We Bring a Lot of Baggage to That MS Diagnosis

The day we were diagnosed with MS was not the day our lives began. We were students, employees, parents, athletes, artists, volunteers, and a myriad other things before MS got tacked onto our identities like academic credentials on a resume. And baggage. Boy did we bring a lot of it into that murky little pond. The burdens, quirks, anxieties, and temperaments we dragged around before we got sick determine how well we adapt to life—and to having MS.

The complexities of identity

The permanent nature of the disease makes our baggage feel heavier. If we develop appendicitis and were never sick before, this acute health crisis can reveal aspects of our personalities that show how we cope with crisis. We might become helpless, scared and childlike, or surly, withdrawn, and suspicious, or strong, calm, and in charge. When the crisis is over and we are healed, we return to “normal.”

But that doesn’t happen with a chronic illness like MS. We’re stuck with it—and stuck with who we are in the situation. Who is that, exactly?

We are our own unique bundle of insecurities, opinions, fears, comorbidities, strengths and weaknesses. If you fed your name into a profile database, what info would it spit out? Introvert, sensitive, shy? Paranoid, narcissist, sociopath? Psychotic? Immature? Old soul? Substance abuser? Natural leader? Empath? Healer? Bi-polar? Gifted? Developmentally disabled? Only child? Insecure? Shallow, or deep? Selfish, or compassionate? Passive-aggressive--or a straight-shooter? And last but not least, if you are an abuse survivor, you’re definitely not alone.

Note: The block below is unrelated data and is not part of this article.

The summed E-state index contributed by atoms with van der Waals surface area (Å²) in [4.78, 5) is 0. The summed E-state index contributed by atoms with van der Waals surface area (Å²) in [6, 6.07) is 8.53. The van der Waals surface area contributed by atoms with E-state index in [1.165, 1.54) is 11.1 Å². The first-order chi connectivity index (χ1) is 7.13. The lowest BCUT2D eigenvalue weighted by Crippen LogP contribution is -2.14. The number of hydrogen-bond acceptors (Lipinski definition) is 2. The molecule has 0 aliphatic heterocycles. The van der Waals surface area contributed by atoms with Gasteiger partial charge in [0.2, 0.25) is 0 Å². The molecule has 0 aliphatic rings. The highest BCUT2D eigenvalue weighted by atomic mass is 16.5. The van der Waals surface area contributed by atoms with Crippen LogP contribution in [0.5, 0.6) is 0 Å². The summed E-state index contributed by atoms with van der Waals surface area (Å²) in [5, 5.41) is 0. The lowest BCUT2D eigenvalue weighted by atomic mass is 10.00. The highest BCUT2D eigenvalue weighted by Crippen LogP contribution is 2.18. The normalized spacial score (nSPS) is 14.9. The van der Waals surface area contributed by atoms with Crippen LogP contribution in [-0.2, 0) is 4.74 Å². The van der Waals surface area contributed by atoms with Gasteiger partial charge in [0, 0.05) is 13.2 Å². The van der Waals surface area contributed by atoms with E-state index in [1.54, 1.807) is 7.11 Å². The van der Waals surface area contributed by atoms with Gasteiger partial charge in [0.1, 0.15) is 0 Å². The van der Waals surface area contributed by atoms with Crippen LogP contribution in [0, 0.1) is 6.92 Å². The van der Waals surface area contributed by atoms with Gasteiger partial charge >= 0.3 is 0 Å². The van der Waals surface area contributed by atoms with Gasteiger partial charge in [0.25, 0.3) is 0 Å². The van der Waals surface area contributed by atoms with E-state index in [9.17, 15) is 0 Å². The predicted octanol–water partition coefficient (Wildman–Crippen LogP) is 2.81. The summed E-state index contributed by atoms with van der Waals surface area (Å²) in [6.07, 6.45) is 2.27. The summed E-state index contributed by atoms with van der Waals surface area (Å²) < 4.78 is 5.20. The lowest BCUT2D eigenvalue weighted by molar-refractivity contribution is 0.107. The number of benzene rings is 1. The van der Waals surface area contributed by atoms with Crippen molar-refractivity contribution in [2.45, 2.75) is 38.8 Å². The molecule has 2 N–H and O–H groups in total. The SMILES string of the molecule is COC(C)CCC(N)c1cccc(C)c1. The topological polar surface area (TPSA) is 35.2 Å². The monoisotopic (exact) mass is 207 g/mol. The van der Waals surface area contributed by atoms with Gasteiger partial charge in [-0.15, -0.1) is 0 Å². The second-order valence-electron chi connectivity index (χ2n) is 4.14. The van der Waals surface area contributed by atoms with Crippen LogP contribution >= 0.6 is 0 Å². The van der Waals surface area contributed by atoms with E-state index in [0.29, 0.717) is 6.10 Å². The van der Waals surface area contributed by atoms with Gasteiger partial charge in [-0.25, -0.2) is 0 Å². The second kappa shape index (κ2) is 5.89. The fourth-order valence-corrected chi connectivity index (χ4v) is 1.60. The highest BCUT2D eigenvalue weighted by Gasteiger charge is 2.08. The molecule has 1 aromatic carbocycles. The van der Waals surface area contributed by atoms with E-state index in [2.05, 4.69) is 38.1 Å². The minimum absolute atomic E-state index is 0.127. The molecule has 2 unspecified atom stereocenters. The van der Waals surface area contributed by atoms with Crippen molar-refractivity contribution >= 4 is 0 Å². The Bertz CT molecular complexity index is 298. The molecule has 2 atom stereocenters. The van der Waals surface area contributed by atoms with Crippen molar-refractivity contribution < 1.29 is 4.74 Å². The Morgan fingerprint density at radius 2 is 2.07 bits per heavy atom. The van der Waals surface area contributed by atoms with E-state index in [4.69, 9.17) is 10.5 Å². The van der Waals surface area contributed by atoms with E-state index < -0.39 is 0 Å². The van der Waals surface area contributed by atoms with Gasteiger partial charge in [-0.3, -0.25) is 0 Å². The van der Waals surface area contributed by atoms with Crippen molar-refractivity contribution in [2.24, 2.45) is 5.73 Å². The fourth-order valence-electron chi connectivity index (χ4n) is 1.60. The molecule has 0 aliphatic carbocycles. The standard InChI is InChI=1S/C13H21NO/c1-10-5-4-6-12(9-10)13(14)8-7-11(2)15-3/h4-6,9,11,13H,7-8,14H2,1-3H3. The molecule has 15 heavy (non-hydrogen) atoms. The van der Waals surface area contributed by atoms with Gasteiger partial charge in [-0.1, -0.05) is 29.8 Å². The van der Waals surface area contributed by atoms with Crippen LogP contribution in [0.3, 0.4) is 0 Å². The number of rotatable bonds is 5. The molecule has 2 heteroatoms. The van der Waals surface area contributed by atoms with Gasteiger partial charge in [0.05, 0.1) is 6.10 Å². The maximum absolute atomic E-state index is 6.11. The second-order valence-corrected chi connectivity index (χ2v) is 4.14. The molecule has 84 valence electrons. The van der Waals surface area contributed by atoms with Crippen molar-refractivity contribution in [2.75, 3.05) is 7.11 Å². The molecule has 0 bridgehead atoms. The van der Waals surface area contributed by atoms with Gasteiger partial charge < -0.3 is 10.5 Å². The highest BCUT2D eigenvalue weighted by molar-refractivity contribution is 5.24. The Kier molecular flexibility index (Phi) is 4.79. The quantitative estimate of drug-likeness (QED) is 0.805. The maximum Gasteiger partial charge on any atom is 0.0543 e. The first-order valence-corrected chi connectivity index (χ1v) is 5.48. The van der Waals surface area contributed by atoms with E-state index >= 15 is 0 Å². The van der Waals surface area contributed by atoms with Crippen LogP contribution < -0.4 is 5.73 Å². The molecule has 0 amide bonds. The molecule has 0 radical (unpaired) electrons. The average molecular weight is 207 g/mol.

Substance abuse and child sexual abuse are two common issues people live with alongside the stresses chronic illness can create.

Several troubled souls with MS have contacted me privately for support and feedback about some pretty serious problems unrelated to the disease. Those difficulties ranged from substance abuse to blood incest. Sadly, they reflect the population at large. According to a 2014 study, ten percent of the general population struggled with substance abuse that year, with 80 percent of those using both alcohol and drugs. The MS community is not spared these addictions; users either bring their addictions along in their new disease journey or get addicted to painkillers to manage MS-related symptoms. Mental health issues tie in to substance abuse as well. People who develop mental illnesses but go undiagnosed and untreated often self-medicate with street drugs. This too can either precede MS or develop down the road.

Exposing unpleasant truths

But the least talked about issue is the most pervasive. The sexual abuse of children happens to one out of three girls and one out of five boys before they reach age 18. Up to 40 percent of those assaults are committed by male blood relatives. The majority of children are age five and under. Just one out of ten of those children will ever tell anybody.

Denial keeps a community from truly being as healthy as it looks on the surface. Families sacrifice the well-being of an abused child to keep the grown-ups’ reputation intact. Children keep quiet about alcoholic parents and pedophile cousins to keep the peace. Disabled people slip into depression after hiding themselves so as not to burst the bubble of the “happy” privileged few. We’d all like to believe that everyone has been dealt the same lucky cards, but it just isn’t so. Pulling back the curtain to expose unpleasant truths might tear at the fabric that holds a community together. But a society is only as healthy as its sickest souls.

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